Recently, biopharma company Lipum arranged a workshop in Stockholm with the company’s Scientific Advisory Board consisting of five reputable members. During the workshop, the members shared their experiences in chronic inflammatory diseases and gave Lipum many learnings to apply to SOL-116, as the candidate is about to enter the clinical phase. BioStock contacted Rikard Holmdahl, one of the members of Lipum’s Scientific Advisory Board, to learn about his take-aways from the workshop.
Umeå-based Lipum develops a new treatment for juvenile idiopathic arthritis (JIA) and rheumatoid arthritis (RA) as well as other chronic inflammatory diseases. The company’s drug candidate SOL-116 is a humanised antibody that blocks bile salt-stimulated lipase (BSSL), a previously overlooked target molecule in the immune system.
SOL-116 is currently evaluated in the final toxicology and safety study required for submitting a clinical trial application (CTA). In other words, the prospect of being able to start the first clinical study with SOL-116 next year is promising.
Workshop with focus on the upcoming clinical studies
Once a year, Lipum arranges a workshop with its Scientific Advisory Board (SAB) consisting of Professor Lennart Lundberg, Professor Rikard Holmdahl, Dr Björn Löwenadler, Professor Solbritt Rantapää Dahlqvist and Professor Anders Fasth. The theme for this year’s workshop was the upcoming clinical trials with SOL-116, based on the candidate’s positive preclinical results.
The SAB plays an important role
The SAB acts as an important advisory body for the company’s research and development activities. In Lipum’s case, the company’s expertise is strengthened in areas such as inflammation, immunology, rheumatology and pediatrics thanks to the well-qualified members. The annual meeting of Lipum’s SAB is a valuable opportunity for the company to gain insights and advice from the SAB members regarding the next step in the development of SOL-116.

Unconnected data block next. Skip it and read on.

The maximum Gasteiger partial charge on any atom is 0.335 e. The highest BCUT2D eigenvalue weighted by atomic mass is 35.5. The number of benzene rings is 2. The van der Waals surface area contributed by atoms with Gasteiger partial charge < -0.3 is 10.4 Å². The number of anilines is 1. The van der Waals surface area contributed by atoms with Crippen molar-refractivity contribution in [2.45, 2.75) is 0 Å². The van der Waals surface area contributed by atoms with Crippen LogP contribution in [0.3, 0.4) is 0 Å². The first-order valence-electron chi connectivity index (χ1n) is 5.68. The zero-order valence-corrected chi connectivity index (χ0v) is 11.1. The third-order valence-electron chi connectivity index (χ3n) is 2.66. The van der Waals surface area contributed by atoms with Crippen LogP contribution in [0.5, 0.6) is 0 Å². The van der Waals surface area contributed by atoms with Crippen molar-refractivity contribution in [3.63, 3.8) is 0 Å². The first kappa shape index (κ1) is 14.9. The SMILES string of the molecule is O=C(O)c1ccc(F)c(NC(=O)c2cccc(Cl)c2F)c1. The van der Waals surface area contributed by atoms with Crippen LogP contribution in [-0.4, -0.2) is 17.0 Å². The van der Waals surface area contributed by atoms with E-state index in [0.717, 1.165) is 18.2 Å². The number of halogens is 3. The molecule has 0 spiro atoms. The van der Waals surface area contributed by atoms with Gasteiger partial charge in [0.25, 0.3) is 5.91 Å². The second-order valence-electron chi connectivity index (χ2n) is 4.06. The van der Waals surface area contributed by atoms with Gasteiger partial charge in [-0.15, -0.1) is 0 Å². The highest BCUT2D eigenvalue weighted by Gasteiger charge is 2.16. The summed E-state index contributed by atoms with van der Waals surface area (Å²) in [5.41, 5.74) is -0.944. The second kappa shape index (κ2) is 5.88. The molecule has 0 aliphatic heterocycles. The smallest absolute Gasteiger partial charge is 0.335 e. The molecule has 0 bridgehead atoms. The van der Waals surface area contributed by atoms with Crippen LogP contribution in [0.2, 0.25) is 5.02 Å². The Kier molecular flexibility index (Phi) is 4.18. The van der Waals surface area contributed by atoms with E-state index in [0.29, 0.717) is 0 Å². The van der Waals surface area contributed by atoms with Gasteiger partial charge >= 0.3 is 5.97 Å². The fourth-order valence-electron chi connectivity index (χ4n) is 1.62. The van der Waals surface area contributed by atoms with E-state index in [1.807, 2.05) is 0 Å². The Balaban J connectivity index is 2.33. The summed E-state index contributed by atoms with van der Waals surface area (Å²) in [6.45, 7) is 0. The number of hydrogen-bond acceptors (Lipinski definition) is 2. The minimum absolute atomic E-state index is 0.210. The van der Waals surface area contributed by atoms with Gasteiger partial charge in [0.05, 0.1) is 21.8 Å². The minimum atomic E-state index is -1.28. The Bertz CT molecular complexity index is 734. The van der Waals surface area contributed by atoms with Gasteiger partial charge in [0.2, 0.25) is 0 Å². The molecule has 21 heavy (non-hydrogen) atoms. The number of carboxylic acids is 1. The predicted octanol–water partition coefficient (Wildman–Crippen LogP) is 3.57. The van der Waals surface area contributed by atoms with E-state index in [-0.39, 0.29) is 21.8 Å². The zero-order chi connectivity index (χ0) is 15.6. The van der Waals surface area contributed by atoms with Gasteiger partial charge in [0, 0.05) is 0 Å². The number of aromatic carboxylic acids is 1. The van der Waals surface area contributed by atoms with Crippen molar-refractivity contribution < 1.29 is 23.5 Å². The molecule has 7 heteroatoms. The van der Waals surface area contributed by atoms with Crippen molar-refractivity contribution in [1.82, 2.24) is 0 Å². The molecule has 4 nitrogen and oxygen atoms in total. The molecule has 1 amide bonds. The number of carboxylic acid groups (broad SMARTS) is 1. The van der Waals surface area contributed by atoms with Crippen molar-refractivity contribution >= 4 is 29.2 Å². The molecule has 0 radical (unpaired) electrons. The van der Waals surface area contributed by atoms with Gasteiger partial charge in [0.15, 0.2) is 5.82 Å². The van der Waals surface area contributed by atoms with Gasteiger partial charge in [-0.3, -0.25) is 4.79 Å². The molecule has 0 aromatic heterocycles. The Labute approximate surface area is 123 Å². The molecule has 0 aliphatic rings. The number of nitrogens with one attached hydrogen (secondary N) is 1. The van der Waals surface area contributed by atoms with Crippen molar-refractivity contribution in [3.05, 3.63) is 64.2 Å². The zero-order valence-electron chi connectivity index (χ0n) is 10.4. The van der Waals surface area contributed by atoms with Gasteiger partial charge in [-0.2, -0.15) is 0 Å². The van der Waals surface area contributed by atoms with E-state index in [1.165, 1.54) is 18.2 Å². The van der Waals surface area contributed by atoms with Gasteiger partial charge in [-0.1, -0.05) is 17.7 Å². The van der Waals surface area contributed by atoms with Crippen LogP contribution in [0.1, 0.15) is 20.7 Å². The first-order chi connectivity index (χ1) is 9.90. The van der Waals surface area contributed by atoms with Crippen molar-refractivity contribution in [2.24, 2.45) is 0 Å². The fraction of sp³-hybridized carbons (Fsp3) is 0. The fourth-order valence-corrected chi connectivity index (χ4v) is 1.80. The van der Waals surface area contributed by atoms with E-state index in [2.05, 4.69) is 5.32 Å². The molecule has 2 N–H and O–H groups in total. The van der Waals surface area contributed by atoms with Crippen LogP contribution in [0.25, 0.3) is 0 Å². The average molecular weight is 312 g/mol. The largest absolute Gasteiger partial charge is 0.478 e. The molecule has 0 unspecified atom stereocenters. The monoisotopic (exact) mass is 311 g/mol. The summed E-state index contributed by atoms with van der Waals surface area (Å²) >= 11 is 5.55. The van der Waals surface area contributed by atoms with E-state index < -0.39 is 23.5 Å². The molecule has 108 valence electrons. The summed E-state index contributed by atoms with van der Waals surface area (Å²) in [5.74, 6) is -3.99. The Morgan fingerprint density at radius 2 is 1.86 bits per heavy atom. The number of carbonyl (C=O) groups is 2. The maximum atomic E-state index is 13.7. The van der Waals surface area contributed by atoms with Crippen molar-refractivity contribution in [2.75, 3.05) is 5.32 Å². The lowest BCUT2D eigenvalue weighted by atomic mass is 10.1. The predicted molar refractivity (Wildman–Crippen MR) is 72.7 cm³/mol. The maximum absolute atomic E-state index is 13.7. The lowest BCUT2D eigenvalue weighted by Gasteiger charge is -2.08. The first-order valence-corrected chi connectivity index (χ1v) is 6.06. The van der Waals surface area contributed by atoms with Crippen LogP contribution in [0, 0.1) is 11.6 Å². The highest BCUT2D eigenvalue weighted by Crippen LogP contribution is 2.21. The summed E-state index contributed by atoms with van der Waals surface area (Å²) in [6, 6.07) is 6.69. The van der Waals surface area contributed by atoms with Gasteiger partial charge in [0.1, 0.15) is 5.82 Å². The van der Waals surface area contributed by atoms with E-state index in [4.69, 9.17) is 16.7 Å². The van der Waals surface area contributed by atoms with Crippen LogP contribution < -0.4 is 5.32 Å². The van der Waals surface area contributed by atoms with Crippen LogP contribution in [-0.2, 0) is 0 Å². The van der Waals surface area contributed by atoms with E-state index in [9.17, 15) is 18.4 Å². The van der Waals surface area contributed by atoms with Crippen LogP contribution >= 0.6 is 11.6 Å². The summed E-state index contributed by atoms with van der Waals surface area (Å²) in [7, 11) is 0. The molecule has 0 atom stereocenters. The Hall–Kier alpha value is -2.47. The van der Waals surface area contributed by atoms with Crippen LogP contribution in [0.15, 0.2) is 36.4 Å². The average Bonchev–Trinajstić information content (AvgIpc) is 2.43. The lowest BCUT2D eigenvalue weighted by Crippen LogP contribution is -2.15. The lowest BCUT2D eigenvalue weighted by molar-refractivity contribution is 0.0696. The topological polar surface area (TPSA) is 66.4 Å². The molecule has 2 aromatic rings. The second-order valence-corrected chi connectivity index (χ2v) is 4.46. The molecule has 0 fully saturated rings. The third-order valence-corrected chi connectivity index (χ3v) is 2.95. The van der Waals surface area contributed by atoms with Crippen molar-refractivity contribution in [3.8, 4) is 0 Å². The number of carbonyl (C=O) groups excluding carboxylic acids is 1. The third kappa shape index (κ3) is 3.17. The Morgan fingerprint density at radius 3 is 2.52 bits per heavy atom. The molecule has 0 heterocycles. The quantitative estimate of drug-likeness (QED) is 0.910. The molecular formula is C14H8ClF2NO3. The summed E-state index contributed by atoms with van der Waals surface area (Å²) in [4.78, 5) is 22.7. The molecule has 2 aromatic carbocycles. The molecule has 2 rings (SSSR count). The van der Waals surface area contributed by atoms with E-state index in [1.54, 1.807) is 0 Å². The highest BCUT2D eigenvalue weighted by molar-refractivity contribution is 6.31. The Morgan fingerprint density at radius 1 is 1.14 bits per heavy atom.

Interview with Rikard Holmdahl
BioStock contacted professor Rikard Holmdahl to learn more about Lipum’s SAB and the workshop that took place in Stockholm last week. Holmdahl is currently holding a position as Head of division of Medical Inflammation Research at the Department of Medical Biochemistry and Biophysics (MBB) at Karolinska Institutet. He is a worldwide known expert within his field, and he has received several prestigious awards.
Rikard, how much of your knowledge and previous experiences are useful for your work with Lipum’s Scientific Advisory Board?
– I have extensive experience in academic research and development in more applied projects. My research is based on animal models for autoimmune diseases. Animal models and experiments are the most common basis for both patents and preclinical studies, so they have a crucial value for developing a drug. My expertise is focused on understanding the cause of autoimmune diseases, particularly rheumatoid arthritis.
– I have founded several successful companies, such as Redoxis and Arexis. In addition, I have extensive experience as an advisor to investors, including BankInvest in Denmark.
What function does Lipum’s Scientific Advisory Board serve?
– It is important because Lipum needs a broad scientific base. It is also essential to have a forum for critical opinions that ensures that the right priorities are made.
What discussions arose during the workshop and what did you get out of these discussions?
– We had interesting discussions on several topics, such as additional applications of Lipum’s product, but also how Lipum’s product should be formulated in the upcoming very complicated process of reaching a first clinical trial.
»We had interesting discussions on several topics, such as additional applications of Lipum’s product«
Finally, what strengths do you see in Lipum as a company?
– Lipum’s product is based on a completely new unique target protein, which means that its potential is very high and will give Lipum its very own market segment for a long time. It can also provide many more applications than we may have imagined so far.The content of BioStock’s news and analyses is independent but the work of BioStock is to a certain degree financed by life science companies. The above article concerns a company from which BioStock has received financing.